The response from Fraunhofer was non-committal about this, it seems as if they had not fully considered the privacy issue at a hardware or software level. Overall they are not yet considering the technology at the level of culture or society, instead focusing on fundamental hardware and software problems. This seemed like somewhat of an oversight, and it could be something that they factor into their research, at least at a high level.

Thanks to Susanne Ackers and Francis Hunger for the excellent realtime translation.

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Rob van Kranenburg at ‘How I learned to love RFID’

On the 20th May, Rob van Kranenburg talked at How I learned to love RFID in HMKV in Dortmund, Germany.

This is a short summary of a huge presentation on RFID issues, that covered many valuable topics including local activism, EU policy on ubiquitous computing, participatory culture and distributed computing. Rob seems to be someone that thinks many times faster than he talks, and has so many valuable things to say, that it’s very difficult to succinctly summarise his presentation.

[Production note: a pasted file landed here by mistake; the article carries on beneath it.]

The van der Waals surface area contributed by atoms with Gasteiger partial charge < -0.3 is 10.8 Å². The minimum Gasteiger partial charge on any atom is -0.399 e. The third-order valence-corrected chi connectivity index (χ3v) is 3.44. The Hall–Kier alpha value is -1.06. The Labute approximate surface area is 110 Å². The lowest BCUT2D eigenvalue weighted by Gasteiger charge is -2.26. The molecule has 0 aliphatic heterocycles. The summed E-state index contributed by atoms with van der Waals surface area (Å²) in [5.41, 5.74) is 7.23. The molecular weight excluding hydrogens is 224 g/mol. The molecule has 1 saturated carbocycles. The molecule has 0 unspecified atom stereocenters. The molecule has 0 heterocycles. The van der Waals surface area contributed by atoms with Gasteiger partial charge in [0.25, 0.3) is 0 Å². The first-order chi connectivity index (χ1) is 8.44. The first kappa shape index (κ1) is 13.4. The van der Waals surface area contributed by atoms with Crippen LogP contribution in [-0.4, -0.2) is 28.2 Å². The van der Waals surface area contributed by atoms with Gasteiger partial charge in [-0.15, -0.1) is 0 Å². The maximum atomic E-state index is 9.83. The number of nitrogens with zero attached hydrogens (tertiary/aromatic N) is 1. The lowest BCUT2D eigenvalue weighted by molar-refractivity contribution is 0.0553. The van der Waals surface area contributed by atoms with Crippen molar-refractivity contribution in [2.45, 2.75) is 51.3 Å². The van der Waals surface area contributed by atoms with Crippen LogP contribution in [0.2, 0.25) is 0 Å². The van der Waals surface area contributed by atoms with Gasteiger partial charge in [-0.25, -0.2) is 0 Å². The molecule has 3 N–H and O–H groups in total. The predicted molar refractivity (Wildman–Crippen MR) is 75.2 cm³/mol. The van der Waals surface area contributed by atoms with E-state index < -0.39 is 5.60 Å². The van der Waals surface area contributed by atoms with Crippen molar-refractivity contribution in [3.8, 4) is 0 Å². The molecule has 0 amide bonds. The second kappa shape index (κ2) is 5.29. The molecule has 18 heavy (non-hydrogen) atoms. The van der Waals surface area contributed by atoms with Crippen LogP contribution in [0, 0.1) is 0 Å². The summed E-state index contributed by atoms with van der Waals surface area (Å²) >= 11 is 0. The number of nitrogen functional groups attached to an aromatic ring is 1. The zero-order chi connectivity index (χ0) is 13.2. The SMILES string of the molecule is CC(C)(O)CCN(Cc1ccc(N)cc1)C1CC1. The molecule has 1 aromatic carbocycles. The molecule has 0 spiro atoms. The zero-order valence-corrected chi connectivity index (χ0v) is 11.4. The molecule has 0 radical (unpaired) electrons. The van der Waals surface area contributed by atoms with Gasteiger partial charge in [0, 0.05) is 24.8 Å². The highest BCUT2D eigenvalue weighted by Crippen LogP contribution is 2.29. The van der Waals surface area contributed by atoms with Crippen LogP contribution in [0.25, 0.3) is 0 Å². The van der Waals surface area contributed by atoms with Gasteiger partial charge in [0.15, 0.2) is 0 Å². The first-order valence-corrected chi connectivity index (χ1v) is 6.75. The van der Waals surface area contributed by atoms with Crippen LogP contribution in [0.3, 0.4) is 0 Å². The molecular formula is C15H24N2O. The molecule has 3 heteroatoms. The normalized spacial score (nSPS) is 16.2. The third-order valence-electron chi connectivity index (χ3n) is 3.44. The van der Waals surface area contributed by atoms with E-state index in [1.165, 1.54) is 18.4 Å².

Rob van Kranenburg lecture at HMKV, Dortmund.


Few people talk about genetically modified foods anymore, genetic modification is now something that is talked about in fashion circles as a creative technology. The field has taken about 10 years to get to the point where the discussion is no longer about ethics but about fashion.

In the case of RFID, we are perhaps at the beginning of this process: RFID has become Smart Cards, Near Field Communication, M2M, etc. There is a huge re-branding effort going on, and there is little debate about using Smart Cards for public transport for instance.

We are dealing not just with technology, protocols or standards: but a context: a deadlock between technology and the environment. From the technology of the pen onwards there has been tension about externalising what should be internal. Distributing information to the environment implies that we trust the environment. But people have a deep, deep mistrust of the environment. It is also very hard to come to terms with something that has a 100% memory, we are all highly analogue.